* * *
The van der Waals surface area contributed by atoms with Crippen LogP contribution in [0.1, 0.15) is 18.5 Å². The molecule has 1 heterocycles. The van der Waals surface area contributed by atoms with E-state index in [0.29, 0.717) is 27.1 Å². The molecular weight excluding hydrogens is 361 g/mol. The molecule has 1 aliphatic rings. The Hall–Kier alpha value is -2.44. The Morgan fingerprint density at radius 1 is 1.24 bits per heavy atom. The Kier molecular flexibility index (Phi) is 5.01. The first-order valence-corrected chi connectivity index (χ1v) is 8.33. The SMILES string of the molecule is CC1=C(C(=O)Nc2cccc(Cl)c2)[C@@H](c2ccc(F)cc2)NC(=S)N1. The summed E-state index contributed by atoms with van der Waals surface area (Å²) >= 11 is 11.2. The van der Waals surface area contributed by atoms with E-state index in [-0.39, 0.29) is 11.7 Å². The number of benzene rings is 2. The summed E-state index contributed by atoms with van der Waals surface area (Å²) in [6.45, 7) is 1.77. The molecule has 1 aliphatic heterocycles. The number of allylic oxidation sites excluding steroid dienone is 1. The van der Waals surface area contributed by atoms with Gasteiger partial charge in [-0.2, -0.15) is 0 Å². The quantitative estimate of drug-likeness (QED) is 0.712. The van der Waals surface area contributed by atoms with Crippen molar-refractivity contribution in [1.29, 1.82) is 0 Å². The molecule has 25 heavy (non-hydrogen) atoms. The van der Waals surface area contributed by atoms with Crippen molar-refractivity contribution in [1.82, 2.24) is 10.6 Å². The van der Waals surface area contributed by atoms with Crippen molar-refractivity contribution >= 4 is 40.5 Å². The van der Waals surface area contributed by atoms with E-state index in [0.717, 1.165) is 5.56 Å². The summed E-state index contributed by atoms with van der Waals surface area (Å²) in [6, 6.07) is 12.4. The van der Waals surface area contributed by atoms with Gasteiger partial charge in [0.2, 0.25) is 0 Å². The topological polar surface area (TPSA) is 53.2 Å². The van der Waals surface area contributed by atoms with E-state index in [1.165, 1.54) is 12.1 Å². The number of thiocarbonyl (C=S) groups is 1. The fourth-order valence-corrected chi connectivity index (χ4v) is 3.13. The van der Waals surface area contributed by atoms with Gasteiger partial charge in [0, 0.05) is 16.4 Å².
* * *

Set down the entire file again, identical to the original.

The van der Waals surface area contributed by atoms with Crippen LogP contribution in [0.1, 0.15) is 18.5 Å². The molecule has 1 heterocycles. The van der Waals surface area contributed by atoms with E-state index in [0.29, 0.717) is 27.1 Å². The molecular weight excluding hydrogens is 361 g/mol. The molecule has 1 aliphatic rings. The Hall–Kier alpha value is -2.44. The Morgan fingerprint density at radius 1 is 1.24 bits per heavy atom. The Kier molecular flexibility index (Phi) is 5.01. The first-order valence-corrected chi connectivity index (χ1v) is 8.33. The SMILES string of the molecule is CC1=C(C(=O)Nc2cccc(Cl)c2)[C@@H](c2ccc(F)cc2)NC(=S)N1. The summed E-state index contributed by atoms with van der Waals surface area (Å²) >= 11 is 11.2. The van der Waals surface area contributed by atoms with E-state index in [-0.39, 0.29) is 11.7 Å². The number of benzene rings is 2. The summed E-state index contributed by atoms with van der Waals surface area (Å²) in [6.45, 7) is 1.77. The molecule has 1 aliphatic heterocycles. The number of allylic oxidation sites excluding steroid dienone is 1. The van der Waals surface area contributed by atoms with Gasteiger partial charge in [-0.2, -0.15) is 0 Å². The quantitative estimate of drug-likeness (QED) is 0.712. The van der Waals surface area contributed by atoms with Crippen molar-refractivity contribution in [1.29, 1.82) is 0 Å². The molecule has 25 heavy (non-hydrogen) atoms. The van der Waals surface area contributed by atoms with Crippen molar-refractivity contribution in [1.82, 2.24) is 10.6 Å². The van der Waals surface area contributed by atoms with Crippen molar-refractivity contribution >= 4 is 40.5 Å². The van der Waals surface area contributed by atoms with E-state index in [0.717, 1.165) is 5.56 Å². The summed E-state index contributed by atoms with van der Waals surface area (Å²) in [6, 6.07) is 12.4. The van der Waals surface area contributed by atoms with Gasteiger partial charge in [0.2, 0.25) is 0 Å². The topological polar surface area (TPSA) is 53.2 Å². The van der Waals surface area contributed by atoms with E-state index in [1.165, 1.54) is 12.1 Å². The number of thiocarbonyl (C=S) groups is 1. The fourth-order valence-corrected chi connectivity index (χ4v) is 3.13. The van der Waals surface area contributed by atoms with Gasteiger partial charge in [0, 0.05) is 16.4 Å².